Last month I attended the National Association for Corporate Director’s (NACD) 2010 Governance Conference in Washington, DC. The conference attracted over 750 corporate directors who serve on public boards and high-level speakers such as The Honorable Mary L. Shapiro, Chairman, U.S. Securities and Exchange Commission and Duncan Niederauer, CEO, NYSE Euronext.
There were many conversations regarding the impact of the Dodd Frank legislation, including over 250 rules intended to stabilize our economic system and prevent another financial meltdown. Shareholders will have greater say and are demanding greater transparency, leading to increased shareholder communication.
The American public has verbalized their demand for increased communication and their desire for higher standards of corporate ethical behavior. Increasing shareholder value should not be in direct conflict with acting ethically. I continue to write about the importance of establishing trust by acting with integrity. Ethical behaviors translate to employee trust and satisfaction and to greater client and consumer trust and satisfaction as well. The ability of companies to innovate effectively, comes from teams of people who share information through trusting dialogue leading to better products and services which increase shareholder value. Trust plays an important role in the creation of value both within companies and in our economy as a whole.
Your job as a leader is to develop and execute strategies. Most strategies fail in their execution. Having a clear communication strategy that effectively shares the reason behind your strategies and the importance of ethics and values in the execution of these strategies, enhances the ability of your team to execute effectively.
I’ll give you a perfect example of how strategic communication impacts strategic execution and the culture of your organization. Mary Shapiro was charged with restructuring the Securities and Exchange Commission after the Bernie Madoff scandal — the largest fraud case in American history – as well as restoring investor confidence in the financial system. The actions she took immediately in her new role expressed her strong commitment to strengthening the SEC culture and refocusing the SEC on its primary mission of protecting shareholders.
She circulated every letter and legal brief surrounding the Madoff fraud. This included sharing throughout the organization, horrific letters from families who lost their life savings, to show the pain that was inflicted by the inaction of the SEC. In addition to reviewing her senior management and enforcement people, she used strategic communication to define acceptable behaviors which set the tone and the expectations of their responsibilities on a going forward basis.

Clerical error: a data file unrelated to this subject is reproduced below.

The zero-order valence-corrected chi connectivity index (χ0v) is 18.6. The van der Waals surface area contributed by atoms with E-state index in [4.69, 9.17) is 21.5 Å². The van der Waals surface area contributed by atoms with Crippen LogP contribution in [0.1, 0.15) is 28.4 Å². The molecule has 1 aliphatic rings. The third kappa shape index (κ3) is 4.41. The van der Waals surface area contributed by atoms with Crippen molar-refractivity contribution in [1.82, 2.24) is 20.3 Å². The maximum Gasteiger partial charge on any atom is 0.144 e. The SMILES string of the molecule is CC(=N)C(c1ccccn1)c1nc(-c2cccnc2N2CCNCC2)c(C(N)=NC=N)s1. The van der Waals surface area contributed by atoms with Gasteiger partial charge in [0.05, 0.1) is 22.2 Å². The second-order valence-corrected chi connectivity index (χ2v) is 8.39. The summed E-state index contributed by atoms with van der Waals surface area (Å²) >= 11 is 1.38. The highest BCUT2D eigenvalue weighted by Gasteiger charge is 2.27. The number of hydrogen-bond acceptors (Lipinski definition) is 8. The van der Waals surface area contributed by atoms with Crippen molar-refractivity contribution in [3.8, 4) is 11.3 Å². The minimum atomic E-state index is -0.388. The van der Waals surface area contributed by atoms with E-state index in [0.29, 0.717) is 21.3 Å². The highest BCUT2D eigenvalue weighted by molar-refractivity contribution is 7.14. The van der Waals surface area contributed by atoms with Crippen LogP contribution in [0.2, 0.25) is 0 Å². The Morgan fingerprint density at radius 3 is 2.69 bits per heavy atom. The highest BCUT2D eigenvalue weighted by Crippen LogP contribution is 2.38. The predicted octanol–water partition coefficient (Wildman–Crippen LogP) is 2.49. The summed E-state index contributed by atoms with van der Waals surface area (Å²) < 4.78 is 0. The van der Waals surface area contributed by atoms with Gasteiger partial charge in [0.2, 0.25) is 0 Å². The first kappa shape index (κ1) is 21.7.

Harry Markopolos, who received public acclaim for his relentless focus over eight long years, uncovering the estimated $65 billion Madoff ponzi scheme, spoke at The NACD Directorship Forum this November in NYC. He indicated a sense of confidence that Mary Shapiro could become the best Chairman in the history of the SEC. He expressed faith that the agency would be significantly more responsive, despite his repeated attempts to tip off the SEC regarding the Madoff fraud. Chairman Shapiro’s strategic communication strategy has resonated both internally throughout her organization and externally as well.
An important leadership lesson to be learned is the importance of sharing information and communicating your standards that cannot be violated. If you are unfortunate enough to have fraud occur within your organization, as a leader, you need to express values, show people the impact and humanize the fraud. You need to take a stand that this behavior is not acceptable and will not be tolerated. Once employees digest this information, they will be more careful in how they behave on a going forward basis. They will make better decisions for your organization.
I’ll never forget a conversation I once had in the wood-paneled boardroom with the CEO of a 100 billion dollar global company. He said that with over 300,000 employees, if his organization were a city, it would have a jail. It shocked me that he was basically abdicating his responsibility for controlling the activities of his employees.
It’s up to business to do what’s right with increasing transparency. Trust can be earned back and good financial results will follow. But government can’t do it all. Regulation can play a role, but business has a massive role to play in the creation of confidence. It’s time for companies and directors of public boards to broaden their aperature – to focus on their belief in values and ethics. These leadership principles are likely to be quite indicative of how a company will perform in the future.
Stuart R. Levine is Chairman and CEO of Stuart Levine & Associates LLC, a strategy, leadership and governance consulting firm. www.stuartlevine.com.